After the flood, a rush to preserve drinking water

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Raw: National Guard Delivers Sandbags to SC

COLUMBIA, S.C. (AP) -- South Carolina's capital city had too much water. Now, officials are racing to make sure it has enough.

A canal that serves as the main source of drinking water for about half of the Columbia water system's 375,000 customers collapsed in two places following historic rainfall and flooding over the weekend, sending contractors scrambling to build a rock dam to plug the holes while National Guard helicopters dropped giant sandbags in the rushing water.

Water from the canal normally flows directly into the reservoir at the city's water treatment plant. But with the water level falling because of the levee breach, workers were forced to place orange pumps on the banks of the canal to pump water directly into the reservoir. And if that wasn't enough, the city had plans to pump water directly from the nearby Broad River.

Officials sought to beat back rampant rumors of an imminent water shortage.

See photos from the flood:

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South Carolina floods, east coast rain
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After the flood, a rush to preserve drinking water
A resident looks down Mayfield St. as the Ashley river floodwaters rise in the Ashborough subdivision near Summerville, S.C., Tuesday, Oct. 6, 2015. Residents are concerned that the Ashley river will continue to rise as floodwaters come down from Columbia. (AP Photo/Mic Smith)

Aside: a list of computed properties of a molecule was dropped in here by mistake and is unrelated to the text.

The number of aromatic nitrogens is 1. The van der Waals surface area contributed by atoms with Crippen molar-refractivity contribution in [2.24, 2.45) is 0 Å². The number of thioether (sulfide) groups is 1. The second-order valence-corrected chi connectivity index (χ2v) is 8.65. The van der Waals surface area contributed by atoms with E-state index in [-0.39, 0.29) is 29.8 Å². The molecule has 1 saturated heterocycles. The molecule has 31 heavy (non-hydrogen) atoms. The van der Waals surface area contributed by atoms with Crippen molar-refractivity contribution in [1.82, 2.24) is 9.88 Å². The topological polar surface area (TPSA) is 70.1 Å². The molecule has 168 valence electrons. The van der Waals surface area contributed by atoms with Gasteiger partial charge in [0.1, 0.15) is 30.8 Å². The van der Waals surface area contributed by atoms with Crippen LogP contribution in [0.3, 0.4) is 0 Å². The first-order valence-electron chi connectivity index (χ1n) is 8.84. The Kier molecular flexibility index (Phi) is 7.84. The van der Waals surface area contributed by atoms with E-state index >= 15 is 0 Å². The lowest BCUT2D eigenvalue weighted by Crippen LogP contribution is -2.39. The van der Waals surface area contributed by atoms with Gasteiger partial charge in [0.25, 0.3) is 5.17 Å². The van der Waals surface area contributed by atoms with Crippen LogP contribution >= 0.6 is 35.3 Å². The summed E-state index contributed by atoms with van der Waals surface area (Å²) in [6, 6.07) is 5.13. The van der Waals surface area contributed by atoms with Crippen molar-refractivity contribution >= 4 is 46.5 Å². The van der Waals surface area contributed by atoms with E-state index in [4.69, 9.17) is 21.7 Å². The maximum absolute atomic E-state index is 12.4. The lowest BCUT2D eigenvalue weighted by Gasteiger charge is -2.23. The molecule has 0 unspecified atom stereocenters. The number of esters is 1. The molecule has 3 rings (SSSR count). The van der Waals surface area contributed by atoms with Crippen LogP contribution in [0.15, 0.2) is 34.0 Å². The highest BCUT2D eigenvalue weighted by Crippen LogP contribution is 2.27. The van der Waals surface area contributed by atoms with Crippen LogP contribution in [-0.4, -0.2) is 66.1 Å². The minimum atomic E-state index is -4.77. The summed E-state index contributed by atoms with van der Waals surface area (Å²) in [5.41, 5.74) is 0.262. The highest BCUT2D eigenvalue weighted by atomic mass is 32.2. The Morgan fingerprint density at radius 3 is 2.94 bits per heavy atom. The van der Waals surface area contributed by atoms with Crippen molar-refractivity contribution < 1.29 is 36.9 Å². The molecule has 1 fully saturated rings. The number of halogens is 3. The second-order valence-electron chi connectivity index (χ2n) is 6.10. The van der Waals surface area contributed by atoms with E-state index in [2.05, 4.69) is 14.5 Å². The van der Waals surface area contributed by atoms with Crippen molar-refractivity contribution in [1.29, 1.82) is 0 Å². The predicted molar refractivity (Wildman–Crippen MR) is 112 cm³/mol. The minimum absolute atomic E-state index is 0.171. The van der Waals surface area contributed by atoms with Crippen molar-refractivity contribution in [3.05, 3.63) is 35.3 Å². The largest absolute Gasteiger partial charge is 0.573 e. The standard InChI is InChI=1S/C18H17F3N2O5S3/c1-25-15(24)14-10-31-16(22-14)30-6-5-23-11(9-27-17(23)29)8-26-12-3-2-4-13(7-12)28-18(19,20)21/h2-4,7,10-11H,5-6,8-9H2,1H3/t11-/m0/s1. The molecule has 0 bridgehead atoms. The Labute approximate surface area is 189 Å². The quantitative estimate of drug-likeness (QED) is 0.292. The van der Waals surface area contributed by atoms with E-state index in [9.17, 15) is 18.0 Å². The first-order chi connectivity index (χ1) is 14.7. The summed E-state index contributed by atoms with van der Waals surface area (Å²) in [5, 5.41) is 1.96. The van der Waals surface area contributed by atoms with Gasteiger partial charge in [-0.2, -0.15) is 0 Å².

Rankin Craig watches as friends and family remove belongings from her flooded home in Forest Acres in Columbia, S.C., Wednesday, Oct. 7, 2015. People in the city are beginning cleanup after being pummeled by a historic rainstorm. (AP Photo/Chuck Burton)
DNR officer Brett Irvin and Lexington Co. Deputy Dan Rusinyak carry June Loch to dry land after she was rescued from her home in the Pine Glen subdivision off of Tram road on Oct. 5, 2015 in the St. Andrews area of Columbia, S.C. Residents are having to abandon their homes because of flooding coinciding with release of water from the dam. (Tim Dominick/The State/TNS via Getty Images)
Roberta Albers walks around her home after the floodwaters start to recede at French Quarter Creek in Huger, S.C., Wednesday, Oct. 7, 2015. French Quarter Creek is prone to flooding, but all residents who have lived there for several decades say this is the worst it has ever been. (AP Photo/Mic Smith)
Bill Cahill sprays off his pool deck as discarded furniture and insulation pile up in his yard after the floodwaters receded at French Quarter Creek in Huger, S.C., Wednesday, Oct. 7, 2015. French Quarter Creek is prone to flooding, but all residents who have lived there for several decades say this is the worst it has ever been. (AP Photo/Mic Smith)
Sean Nance walks through floodwaters carrying some work clothes as he evacuates from his apartment in the Ashborough subdivision near Summerville, S.C., Tuesday, Oct. 6, 2015. Residents are concerned that the Ashley River will continue to rise as floodwaters come down from Columbia. (AP Photo/Mic Smith)
Jeanni Adame rides in her boat as she checks on neighbors seeing if they want to evacuate in the Ashborough subdivision near Summerville, S.C., after many of their neighbors left, Monday, Oct. 5, 2015. South Carolina is still struggling with flood waters due to a slow moving storm system. (AP Photo/Mic Smith)
Pedestrians walk down Dorchester Road at Sawmill Branch Canal as it begins to wash away due to floodwaters near Summerville, S.C., Tuesday, Oct. 6, 2015. Residents are concerned that the Ashley river will continue to rise as floodwaters come down from Columbia. (AP Photo/Mic Smith)
Floodwaters close in on homes on a small piece of land on Lake Katherine in Columbia, S.C., Monday, Oct. 5, 2015. After a week of steady rain, the showers tapered off Monday and an inundated South Carolina turned to surveying a road system shredded by historic flooding. (AP Photo/Chuck Burton)